The Floyd Street Tribune: What we learned (and didn't learn) from the Bahamas and Michigan State
Inside: Sifting through a momentous week of basketball for Louisville, from the highs of the Bahamas to the lows in East Lansing.
Thanks for reading The Floyd Street Tribune! Missed the previous newsletters? That’s OK. With a paid subscription, you can access all of ‘em here. In the previous edition, we worked through a selection of reader questions and revisited my preseason predictions.
One of the many benefits of a weekly newsletter is getting a handful of games between each edition, allowing for the chance to sift through larger sample sizes as opposed to single games. It’s through that lens that this week’s Floyd Street Tribune hits your inbox.
Let’s start with this: I did not anticipate the fury from so many Louisville fans during and after the Michigan State loss. I have to think really high tensions related to the football program (don’t blame you) influenced that reaction quite a bit, because otherwise, I’m not sure I get it. Michigan State is a top-25 opponent (in KenPom) with the second-most efficient defense in the country, hosting the game in one of the toughest places to play in college basketball, and hit 10 of 18 from 3. Most teams lose a game like that in East Lansing. And don’t forget: Louisville beat two good teams in the Bahamas with back-to-back strong performances, too.
That said, I do understand the frustration with a few lingering issues, namely the turnovers and shot selection, and I want to dive into them while also exploring the areas where Louisville has done well or improved over the past three games. There is a lot to like about the past week for Louisville — even with its loss Wednesday night — and plenty to build on. There’s also a lot that Chris Mack and his staff still have to figure out.
The turnovers and the shooting woes
Louisville’s offense isn’t what it can be, and the turnovers and poor 3-point shooting stand out as glaring reasons for that.
Mack, Mike Pegues and Ross McMains have all talked about the difference between playing with tempo and purpose versus playing with tempo just to play with tempo. There are still a number of occasions when Louisville rushes. Players throw ill-advised passes (like the one below) in transition or the secondary break that sometimes come across as passes thrown for the sake of maintaining the rapidity of the moment. As in, “We just got a steal, let’s capitalize right this second,” even when the initial moment to capitalize has passed.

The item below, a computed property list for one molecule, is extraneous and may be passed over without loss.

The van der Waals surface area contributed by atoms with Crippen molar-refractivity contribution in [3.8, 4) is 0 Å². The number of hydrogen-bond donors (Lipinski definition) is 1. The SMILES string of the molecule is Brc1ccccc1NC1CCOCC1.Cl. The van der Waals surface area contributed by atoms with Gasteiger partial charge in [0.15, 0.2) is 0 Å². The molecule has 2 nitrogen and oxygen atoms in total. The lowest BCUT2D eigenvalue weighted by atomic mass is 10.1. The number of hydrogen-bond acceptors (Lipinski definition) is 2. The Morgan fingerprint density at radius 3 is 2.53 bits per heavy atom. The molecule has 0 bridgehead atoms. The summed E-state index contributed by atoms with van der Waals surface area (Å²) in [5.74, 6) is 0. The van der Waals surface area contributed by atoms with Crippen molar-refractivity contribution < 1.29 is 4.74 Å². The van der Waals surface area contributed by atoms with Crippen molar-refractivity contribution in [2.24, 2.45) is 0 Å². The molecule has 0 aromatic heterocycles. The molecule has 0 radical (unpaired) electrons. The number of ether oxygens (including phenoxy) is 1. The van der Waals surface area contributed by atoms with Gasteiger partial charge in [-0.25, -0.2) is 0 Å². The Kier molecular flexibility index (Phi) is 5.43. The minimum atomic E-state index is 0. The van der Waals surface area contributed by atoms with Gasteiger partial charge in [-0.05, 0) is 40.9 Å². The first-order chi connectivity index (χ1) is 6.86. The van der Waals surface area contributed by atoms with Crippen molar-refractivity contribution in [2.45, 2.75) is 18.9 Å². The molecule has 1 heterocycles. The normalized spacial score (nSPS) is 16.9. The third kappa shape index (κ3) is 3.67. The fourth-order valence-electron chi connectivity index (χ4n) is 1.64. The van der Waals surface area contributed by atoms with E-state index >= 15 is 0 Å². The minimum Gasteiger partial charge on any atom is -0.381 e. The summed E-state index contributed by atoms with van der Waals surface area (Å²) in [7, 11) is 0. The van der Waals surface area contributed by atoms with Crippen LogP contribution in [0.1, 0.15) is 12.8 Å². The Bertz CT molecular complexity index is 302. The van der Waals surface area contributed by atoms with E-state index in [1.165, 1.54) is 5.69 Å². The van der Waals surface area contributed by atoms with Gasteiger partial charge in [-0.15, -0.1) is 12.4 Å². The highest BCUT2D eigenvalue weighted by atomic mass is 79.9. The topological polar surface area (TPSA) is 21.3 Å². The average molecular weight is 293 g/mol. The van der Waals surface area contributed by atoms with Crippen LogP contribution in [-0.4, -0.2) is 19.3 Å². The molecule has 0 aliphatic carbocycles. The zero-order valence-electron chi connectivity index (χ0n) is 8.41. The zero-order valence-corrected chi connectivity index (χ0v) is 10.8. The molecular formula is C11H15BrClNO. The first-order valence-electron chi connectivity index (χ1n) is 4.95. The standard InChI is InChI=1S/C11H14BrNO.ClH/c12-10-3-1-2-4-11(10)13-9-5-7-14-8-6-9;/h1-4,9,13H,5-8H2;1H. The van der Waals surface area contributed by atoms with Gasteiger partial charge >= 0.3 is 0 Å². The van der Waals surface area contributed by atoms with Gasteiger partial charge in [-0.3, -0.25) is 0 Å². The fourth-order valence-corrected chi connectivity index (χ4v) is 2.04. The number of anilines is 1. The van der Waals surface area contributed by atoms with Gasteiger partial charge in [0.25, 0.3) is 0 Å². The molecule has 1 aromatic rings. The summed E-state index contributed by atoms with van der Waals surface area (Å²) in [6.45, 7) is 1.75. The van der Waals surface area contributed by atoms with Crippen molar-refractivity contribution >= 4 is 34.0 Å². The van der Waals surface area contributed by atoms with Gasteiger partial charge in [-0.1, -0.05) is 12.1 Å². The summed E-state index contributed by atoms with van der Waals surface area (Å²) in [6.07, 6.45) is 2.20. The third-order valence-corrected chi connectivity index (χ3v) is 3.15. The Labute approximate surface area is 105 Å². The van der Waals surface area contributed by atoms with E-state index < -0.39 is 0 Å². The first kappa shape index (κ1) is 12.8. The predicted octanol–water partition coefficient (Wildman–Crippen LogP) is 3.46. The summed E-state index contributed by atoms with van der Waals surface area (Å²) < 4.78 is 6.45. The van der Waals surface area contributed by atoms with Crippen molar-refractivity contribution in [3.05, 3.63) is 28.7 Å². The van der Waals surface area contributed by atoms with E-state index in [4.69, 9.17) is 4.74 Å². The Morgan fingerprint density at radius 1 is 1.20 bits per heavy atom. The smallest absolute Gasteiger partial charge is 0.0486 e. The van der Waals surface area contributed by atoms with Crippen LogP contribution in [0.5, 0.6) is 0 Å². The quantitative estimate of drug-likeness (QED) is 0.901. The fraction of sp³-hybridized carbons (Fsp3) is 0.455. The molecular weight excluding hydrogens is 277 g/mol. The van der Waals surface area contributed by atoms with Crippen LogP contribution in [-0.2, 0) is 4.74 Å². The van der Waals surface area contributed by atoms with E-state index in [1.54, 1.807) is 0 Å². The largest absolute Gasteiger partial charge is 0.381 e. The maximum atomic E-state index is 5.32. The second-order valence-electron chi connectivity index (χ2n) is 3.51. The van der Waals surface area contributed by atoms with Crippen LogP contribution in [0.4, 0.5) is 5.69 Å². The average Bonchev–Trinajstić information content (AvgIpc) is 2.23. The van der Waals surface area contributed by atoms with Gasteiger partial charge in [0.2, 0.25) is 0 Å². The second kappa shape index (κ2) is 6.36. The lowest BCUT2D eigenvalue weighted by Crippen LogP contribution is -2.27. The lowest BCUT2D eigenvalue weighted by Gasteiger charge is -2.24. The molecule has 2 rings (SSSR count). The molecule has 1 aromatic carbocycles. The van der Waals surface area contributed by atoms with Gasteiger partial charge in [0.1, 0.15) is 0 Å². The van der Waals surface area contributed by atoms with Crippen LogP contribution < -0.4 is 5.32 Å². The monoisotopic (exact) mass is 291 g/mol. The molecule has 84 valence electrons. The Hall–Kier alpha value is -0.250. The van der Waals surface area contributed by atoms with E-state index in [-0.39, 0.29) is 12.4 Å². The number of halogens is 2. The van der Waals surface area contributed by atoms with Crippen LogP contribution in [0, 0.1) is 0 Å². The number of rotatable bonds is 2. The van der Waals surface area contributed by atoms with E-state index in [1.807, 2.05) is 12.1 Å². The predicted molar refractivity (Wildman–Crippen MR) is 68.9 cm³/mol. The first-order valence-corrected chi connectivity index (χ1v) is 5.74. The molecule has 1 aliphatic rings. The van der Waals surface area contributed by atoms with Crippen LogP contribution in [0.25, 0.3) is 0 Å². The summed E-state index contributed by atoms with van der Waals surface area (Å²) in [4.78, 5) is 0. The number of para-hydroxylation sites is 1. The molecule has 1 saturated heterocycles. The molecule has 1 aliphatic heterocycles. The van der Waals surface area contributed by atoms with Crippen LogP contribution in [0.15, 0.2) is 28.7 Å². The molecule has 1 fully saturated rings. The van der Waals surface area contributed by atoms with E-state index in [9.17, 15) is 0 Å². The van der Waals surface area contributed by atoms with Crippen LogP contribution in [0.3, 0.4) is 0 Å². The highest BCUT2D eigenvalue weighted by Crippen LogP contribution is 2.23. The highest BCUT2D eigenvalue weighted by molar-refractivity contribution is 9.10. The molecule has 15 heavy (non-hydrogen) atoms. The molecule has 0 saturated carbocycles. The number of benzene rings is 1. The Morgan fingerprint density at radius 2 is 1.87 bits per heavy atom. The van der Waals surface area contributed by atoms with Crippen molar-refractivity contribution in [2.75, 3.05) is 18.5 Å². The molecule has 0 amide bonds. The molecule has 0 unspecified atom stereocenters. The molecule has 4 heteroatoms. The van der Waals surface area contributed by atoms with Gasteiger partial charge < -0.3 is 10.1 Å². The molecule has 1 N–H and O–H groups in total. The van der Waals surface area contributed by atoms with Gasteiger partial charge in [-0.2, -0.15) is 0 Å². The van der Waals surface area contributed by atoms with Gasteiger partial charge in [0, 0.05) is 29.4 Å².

Now, this is somewhat to be expected. Turnovers will come as Louisville works out the kinks of a new system. The goal is players developing the kind of game and situational familiarity that leads to conceptual confidence and better decisions. But as frustrating as this is to see, that process takes time, and there will be more poor passes in the coming weeks. The key is cutting back on them and (especially) limiting the number of times they result in quick run-outs for opponents back in the other direction.
Now, about the 3-point shooting. In addition to the turnovers, the poor 3-point percentage is a huge factor in Louisville ranking 92nd in KenPom’s offensive efficiency ratings. More than 42% of Louisville’s shot attempts have been 3s, and that’s a big, bad number because Louisville also happens to be shooting 29.2% from 3 as a team. Yes, there has to be better decision-making in some cases — guys who don’t shoot 3s very well should probably take fewer 3s — but you also have to think the numbers will even themselves out. Noah Locke (39.7%) and Jarrod West (37.2%) have been good shooters through their college careers, but they are a combined 22 of 69 (31.9%) so far. That clip will get better.